What is Cord Blood Banking?
Cord blood banking is simply the process of collecting cord blood and then storing the stem cells in a bank for use at a later date. Upstate Cord Blood Bank's laboratory is held to high standards to ensure the quality of the cord blood units we are storing within our facility. Quality units = more patients treated!
What Cord Blood Banking Can Do
Cord blood transplants are used to treat more than 80 diseases such as leukemia and other blood cancers, inherited diseases, and immune system diseases. Choosing to donate your cord blood will benefit people locally as well as around the world who are waiting for lifesaving treatments. Research is continuing to show potential uses of cord blood for heart disease, stroke, diabetes, and degenerative disease.
Cord Blood Banking Myths and Facts
There are some misconceptions with cord blood banking. Here are a few facts we hope will clear up some questions you may have about donating or storing your baby’s cord blood.
Cord blood banking does not:
- Contain embryonic stem cells
- Interfere with the delivery process
- Take blood directly from your baby
- Cause any harm or pain to the mother or baby
MYTH: Collecting cord blood from my baby removes valuable stem cells.
FACT: When your baby is delivered and the umbilical cord is clamped and cut, there is no more blood going to your baby from the placenta. Once the placenta is delivered, the umbilical cord is usually thrown away as medical waste.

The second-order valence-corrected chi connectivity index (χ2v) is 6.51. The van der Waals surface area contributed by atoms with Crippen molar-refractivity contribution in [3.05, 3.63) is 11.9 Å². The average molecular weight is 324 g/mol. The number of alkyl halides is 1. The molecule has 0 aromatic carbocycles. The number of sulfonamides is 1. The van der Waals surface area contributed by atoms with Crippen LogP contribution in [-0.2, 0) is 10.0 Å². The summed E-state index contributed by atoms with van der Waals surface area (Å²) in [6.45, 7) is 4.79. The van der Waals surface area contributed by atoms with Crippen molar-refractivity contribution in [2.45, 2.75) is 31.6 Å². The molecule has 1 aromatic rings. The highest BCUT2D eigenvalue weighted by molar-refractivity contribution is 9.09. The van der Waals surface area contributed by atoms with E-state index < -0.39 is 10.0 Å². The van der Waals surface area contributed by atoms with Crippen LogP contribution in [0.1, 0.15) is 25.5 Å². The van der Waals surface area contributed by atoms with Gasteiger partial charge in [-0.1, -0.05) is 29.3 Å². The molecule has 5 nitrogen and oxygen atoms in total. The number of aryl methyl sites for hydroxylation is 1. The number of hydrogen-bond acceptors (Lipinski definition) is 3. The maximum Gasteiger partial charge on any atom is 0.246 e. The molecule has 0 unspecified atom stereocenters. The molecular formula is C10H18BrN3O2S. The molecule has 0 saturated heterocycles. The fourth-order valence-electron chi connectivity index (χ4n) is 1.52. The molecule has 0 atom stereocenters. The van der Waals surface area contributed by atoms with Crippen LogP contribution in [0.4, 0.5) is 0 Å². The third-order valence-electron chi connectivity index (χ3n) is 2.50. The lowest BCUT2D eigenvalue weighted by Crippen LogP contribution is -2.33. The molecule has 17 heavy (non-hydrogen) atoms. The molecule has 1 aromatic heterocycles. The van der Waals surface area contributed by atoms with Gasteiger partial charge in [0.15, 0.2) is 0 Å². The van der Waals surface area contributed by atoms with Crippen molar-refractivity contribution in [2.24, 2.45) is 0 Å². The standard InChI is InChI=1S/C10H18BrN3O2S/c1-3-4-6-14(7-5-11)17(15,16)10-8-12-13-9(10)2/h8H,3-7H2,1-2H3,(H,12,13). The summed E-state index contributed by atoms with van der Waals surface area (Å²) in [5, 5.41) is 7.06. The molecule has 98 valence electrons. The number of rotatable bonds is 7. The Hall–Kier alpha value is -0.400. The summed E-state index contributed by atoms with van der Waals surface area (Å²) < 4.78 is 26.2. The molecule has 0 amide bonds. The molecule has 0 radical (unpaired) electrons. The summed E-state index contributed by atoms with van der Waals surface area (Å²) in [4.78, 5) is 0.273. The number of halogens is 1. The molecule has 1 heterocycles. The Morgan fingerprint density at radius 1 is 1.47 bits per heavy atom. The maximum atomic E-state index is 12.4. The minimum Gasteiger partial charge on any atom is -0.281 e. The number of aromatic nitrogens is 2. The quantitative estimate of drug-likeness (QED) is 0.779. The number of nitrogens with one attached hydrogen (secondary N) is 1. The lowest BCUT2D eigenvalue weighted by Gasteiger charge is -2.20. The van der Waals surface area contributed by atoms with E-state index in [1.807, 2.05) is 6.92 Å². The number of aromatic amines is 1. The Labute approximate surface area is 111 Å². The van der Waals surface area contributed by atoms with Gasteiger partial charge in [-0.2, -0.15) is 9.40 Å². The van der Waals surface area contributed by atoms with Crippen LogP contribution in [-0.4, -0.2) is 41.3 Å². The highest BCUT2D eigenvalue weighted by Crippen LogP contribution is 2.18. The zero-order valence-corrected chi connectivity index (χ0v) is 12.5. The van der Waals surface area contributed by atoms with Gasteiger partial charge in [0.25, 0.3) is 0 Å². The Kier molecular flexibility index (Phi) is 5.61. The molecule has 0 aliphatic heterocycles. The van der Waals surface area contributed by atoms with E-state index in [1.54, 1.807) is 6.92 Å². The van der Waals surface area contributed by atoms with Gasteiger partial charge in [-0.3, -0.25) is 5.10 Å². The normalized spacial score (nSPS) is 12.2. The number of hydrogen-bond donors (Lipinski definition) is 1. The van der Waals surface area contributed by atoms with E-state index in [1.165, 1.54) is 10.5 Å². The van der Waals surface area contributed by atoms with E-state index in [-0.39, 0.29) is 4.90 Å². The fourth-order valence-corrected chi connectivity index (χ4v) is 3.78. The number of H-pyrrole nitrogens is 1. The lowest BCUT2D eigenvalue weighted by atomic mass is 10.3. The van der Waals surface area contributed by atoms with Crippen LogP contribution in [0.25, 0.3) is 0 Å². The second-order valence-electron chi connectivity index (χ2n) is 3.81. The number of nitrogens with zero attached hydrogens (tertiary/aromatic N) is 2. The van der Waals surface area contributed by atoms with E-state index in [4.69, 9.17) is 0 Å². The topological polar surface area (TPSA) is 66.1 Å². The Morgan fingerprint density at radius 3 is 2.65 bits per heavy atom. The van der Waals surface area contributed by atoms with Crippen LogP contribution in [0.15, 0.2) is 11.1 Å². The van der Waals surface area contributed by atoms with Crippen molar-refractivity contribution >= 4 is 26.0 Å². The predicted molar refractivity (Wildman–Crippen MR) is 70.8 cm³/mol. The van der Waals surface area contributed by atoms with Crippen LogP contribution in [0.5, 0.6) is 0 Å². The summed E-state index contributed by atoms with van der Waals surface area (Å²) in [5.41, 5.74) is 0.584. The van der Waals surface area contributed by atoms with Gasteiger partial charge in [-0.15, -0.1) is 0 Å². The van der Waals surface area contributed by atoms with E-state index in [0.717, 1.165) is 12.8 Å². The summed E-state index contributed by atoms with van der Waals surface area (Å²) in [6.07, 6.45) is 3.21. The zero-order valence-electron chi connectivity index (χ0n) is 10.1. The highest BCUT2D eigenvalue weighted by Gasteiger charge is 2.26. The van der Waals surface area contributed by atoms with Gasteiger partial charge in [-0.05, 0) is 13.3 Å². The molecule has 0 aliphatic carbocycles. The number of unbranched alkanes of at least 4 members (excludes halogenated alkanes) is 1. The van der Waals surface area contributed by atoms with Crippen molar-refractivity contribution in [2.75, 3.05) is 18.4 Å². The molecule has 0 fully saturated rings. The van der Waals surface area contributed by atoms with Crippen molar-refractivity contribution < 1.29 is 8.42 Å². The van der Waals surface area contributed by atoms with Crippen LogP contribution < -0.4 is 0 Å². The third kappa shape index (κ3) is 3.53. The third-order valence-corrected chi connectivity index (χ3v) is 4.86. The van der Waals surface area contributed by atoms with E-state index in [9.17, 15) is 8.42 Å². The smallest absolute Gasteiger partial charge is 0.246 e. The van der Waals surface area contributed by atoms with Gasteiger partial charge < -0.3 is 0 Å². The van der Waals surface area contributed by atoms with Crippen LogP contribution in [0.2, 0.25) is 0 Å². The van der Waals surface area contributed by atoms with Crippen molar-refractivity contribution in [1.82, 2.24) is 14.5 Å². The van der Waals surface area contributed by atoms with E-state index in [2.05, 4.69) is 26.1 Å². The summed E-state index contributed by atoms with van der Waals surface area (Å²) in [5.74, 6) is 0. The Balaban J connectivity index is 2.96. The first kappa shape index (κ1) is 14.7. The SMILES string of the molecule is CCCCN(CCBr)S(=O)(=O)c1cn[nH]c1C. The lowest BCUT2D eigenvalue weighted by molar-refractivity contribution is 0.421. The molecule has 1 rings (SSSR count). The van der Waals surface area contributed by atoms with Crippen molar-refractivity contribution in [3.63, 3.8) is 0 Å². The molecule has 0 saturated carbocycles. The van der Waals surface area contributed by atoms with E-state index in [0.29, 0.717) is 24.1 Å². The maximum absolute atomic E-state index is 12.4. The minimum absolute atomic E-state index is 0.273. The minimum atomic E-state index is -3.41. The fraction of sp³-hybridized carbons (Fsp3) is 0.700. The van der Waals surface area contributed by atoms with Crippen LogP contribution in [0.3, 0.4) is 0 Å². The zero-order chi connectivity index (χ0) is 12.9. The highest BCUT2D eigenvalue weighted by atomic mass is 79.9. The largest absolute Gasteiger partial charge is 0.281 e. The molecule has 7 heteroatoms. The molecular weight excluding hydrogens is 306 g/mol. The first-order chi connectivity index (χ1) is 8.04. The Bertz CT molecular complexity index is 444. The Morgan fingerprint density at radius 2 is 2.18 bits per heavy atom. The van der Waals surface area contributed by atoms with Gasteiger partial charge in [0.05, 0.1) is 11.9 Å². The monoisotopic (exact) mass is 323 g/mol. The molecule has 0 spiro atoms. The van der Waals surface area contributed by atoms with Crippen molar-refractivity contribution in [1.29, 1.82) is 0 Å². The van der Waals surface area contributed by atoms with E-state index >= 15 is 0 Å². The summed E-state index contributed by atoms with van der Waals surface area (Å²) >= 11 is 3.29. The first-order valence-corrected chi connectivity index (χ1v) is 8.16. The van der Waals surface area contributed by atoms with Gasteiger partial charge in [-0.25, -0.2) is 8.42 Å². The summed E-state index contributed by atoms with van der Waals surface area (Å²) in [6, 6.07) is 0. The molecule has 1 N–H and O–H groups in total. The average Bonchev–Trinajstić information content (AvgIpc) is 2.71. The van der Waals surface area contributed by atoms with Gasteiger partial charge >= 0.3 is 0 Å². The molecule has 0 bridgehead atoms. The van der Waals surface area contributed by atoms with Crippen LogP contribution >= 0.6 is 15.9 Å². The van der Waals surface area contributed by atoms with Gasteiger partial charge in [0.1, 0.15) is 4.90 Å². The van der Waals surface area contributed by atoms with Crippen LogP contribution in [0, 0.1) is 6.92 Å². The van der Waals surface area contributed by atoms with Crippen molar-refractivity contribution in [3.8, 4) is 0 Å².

MYTH: It is painful to donate cord blood.
FACT: There is no pain or harm to the mother or her baby during cord blood collection and it does not interfere with the normal birthing experience.
MYTH: Cord blood cells are the same as embryonic cells.
FACT: Cord blood cells are NOT the same as embryonic cells. There is no embryonic tissue in the cord blood. However, hematopoietic stem cells (HSC) are found in the cord blood, bone marrow and peripheral blood, which makes using the placenta and cord blood clinically useful. These cells are what is used in lifesaving treatment.
MYTH: Delayed cord clamping is not possible during cord blood removal.
FACT: Delayed cord clamping (DCC) is possible with cord blood removal. The American College of Obstetricians and Gynecologists recommends DCC for 30-60 seconds. Some studies have found DCC is helpful for iron deficiency anemia in full-term male infants.
MYTH: Cord blood banking costs too much, especially if my family may never need it.
FACT: There are two options to cord blood banking. You can either donate your baby’s cord blood to a public bank or store it in a family bank. Donating your baby’s cord blood to a public bank is free. Storing your baby’s cord blood in a family bank does come with an initial processing fee, then a yearly storage fee thereafter. The processed and stored cord blood can be saved for a maximum of 23 years.
Cord Blood Banking FAQs
Below you will find answers to questions we frequently receive from people interested in donating or storing cord blood at Upstate Cord Blood Bank.
Go to FAQs - (PDF)
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The use of cord blood is in high demand due to the great potential that stem cells have for treating many life-threatening diseases. Choosing to donate your cord blood with Upstate Cord Blood Bank can have a significant impact.
Be a hero, and make the decision to bank your baby’s cord blood for public or personal use. Before your 36th week of pregnancy, please speak with your doctor about banking. For more information, please contact the Upstate Cord Blood Bank at (315) 492-2600.